Had beer -- lots of -- tonight with a couple of my film/tv industry buddies. I met them both when I worked in post production (as a matter of fact, I trained one of them). Up for discussion tonight was the sorry, sorry state of the film business in Toronto. One friend recently jumped ship to join another company; he already wants to move on.

The other has the sneaking suspicion that his days are numbered at the company he works at; the post business has changed and become diversified, so there is not the money in the field there once was (too many companies can do the service that his offers).

Besides talking of getting out, possibly going back to school to get into something else, he is a little demoralized. Film and television is changing due to the technology... anyone can do almost anything post production wise, and in their basement.

Is this a good thing? Maybe not for steady employment in a company with a sign over the front door. There are more jobs in specific fields as in 'imaging'.

Another friend of mine works in television commercials and he has seen the company he works for go from something like a business with three floors of a grand old house, down to sharing space with a company doing a similar dance. (I'm not too clear on this, but I think the same guy owns both companies so he put them under one roof; or on one floor -- with the washroom in the hall near the elevator.)

We can always say, or claim, that it was fun while it lasted.

I understand there is a (medical) doctor shortage in Canada. The three of us can get together next time for beers and talk about what medical schools we are applying to, and which ones might take us.

Monday, December 3, 2007


Every time you turn around another Christmas season is upon us.

I'm not one to load in the holiday movies this time of year.

Me?! I would never be so sentimental.

But there is a reason to watch one of the finest Christmas films of all time -- and I don't mean that certain cloying Frank Capra picture. But the 1983 insta-classic, A Christmas Story (directed by the late Bob Clark). Priceless. It gets auto-shown on television this time of year.

One film which might also be shown every year, although I haven't been monitoring such things, is the kitsch-classic, Santa Claus Conquers the Martians.

I had not heard of this picture until the book, "The Fifty Worst Film of All Time", came out in 1978. Joyce Davidson, of The Joyce Davidson Show, a CTV (Canadian Television) weekday afternoon program from the mid/late 'seventies, had this book's author Harry Medved on as her guest one day, and I just happened to tune in. A thoroughly entertaining and revealing installment this was.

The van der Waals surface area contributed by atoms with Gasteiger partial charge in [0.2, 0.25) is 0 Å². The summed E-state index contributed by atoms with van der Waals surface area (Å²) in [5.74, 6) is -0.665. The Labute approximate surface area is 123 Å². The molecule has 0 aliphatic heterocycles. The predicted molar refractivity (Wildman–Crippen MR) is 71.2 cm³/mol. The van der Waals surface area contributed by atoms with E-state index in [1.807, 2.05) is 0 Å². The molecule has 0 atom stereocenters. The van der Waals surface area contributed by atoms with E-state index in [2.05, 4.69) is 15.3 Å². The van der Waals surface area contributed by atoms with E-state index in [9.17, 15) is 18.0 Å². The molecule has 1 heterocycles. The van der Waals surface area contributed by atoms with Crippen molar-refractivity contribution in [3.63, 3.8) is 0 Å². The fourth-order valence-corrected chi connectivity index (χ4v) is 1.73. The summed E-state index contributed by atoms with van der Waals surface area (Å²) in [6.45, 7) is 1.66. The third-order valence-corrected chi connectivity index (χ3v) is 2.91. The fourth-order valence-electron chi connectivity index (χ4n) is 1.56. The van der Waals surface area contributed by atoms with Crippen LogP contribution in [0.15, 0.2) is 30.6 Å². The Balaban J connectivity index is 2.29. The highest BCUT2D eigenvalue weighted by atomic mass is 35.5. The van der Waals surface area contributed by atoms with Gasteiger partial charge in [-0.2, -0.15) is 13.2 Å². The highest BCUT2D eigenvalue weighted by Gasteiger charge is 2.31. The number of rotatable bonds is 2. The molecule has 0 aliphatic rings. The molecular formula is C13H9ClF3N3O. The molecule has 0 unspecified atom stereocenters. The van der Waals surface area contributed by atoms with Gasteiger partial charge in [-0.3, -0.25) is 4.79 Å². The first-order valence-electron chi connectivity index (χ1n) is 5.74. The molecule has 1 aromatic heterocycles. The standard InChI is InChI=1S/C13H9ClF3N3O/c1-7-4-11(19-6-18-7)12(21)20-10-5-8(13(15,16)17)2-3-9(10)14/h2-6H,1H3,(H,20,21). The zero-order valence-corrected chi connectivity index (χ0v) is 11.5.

Santa Claus Conquers the Martians was discussed: How legendary producer Joseph E. Levine produced it on a small budget in an aircraft hanger and that it starred a very small Pia Zadora. The name of Levine was known to many of us as his pictures by this point, mid-seventies, were of the big budget, star laden variety... like A Bridge Too Far (1977). Epic scale stuff promoted in a method to match.

So when Harry mentioned Levine's name, you got the idea.

Joseph E. Levine (the 'E' has to be in there) distributed Santa Claus Conquers the Martians through his Embassy Pictures Corporation. Even though his outfit went on to give weight to its name, at the time of Santa Claus, Embassy would have made Monogram Pictures look like Paramount Pictures.

Milton DeLugg wrote the film's equally infamous score; with its annoyingly catchy title song, "Horray for Santa Claus". ("When we hear sleigh bells ring. Our hearts go ting-a-ling.")

Admittedly, the song and the underscore fit the film: It is all one extended fever dream. As though we ate some bad Christmas Pudding. ("Hang up that mistletoe. Soon you'll hear Ho Ho Ho.")

I have this one in a Sci-Fi boxed DVD set a friend gave me a few Christmases ago. Time to crack open those uneaten Christmas cookies from two years ago and pop in Santa Claus Conquers the Martians.

I should invite a particular friend of mine over; he likes this sort of thing.

... too.

Saturday, December 1, 2007


TVOntario played Stanley Kubrick's brilliant film from 1964, Dr. Strangelove - Or How I Learned to Stop Worrying and Love the Bomb, tonight on their framework series, Saturday Night at the Movies. I watched it, again. They last played it a few months ago and I watched it then; and this time last year when, yes, SNATM played Dr. Strangelove.

... and guess what.

(I do exactly the same thing whenever SNATM plays The Dam Busters -- I think I'm at three times in the last two years now.)

I guess my only point is -- and I do get to the point sometimes, even if in an elliptical manner -- that this film demands I watch it every time it plays.

Tonight, my plan was to just watch the first five minutes (as I have a lot to do) and go back to my regularly scheduled program.

I would have been 12 or 13 years of age the first time I watched Dr. Strangelove; I knew who Stanley Kubrick was (even though I mispronounced his name Cub-rick, as in Cub Scouts) because of a little chamber picture that blew me away at the age of ten, 2001: A Space Odyssey -- and that was enough of a reason to watch.

I was absolutely lost into Strangelove on that first viewing.

Dr. Strangelove, like Kubrick's other great film, 2001: A Space Odyssey, Citizen Kane, King Kong (1933), Annie Hall, Wild Rovers, and a few other examples, is almost impossible for me to turn off or away from.

As a movie fan, this is one of those facts of life. To a movie lover, the above items are what a grease-burger and fries are to someone who craves their junk food. Although, the end results, let's hope, are radically different.

I don't know why I don't own this flick on video... I have most of Kubrick's films on the shelf.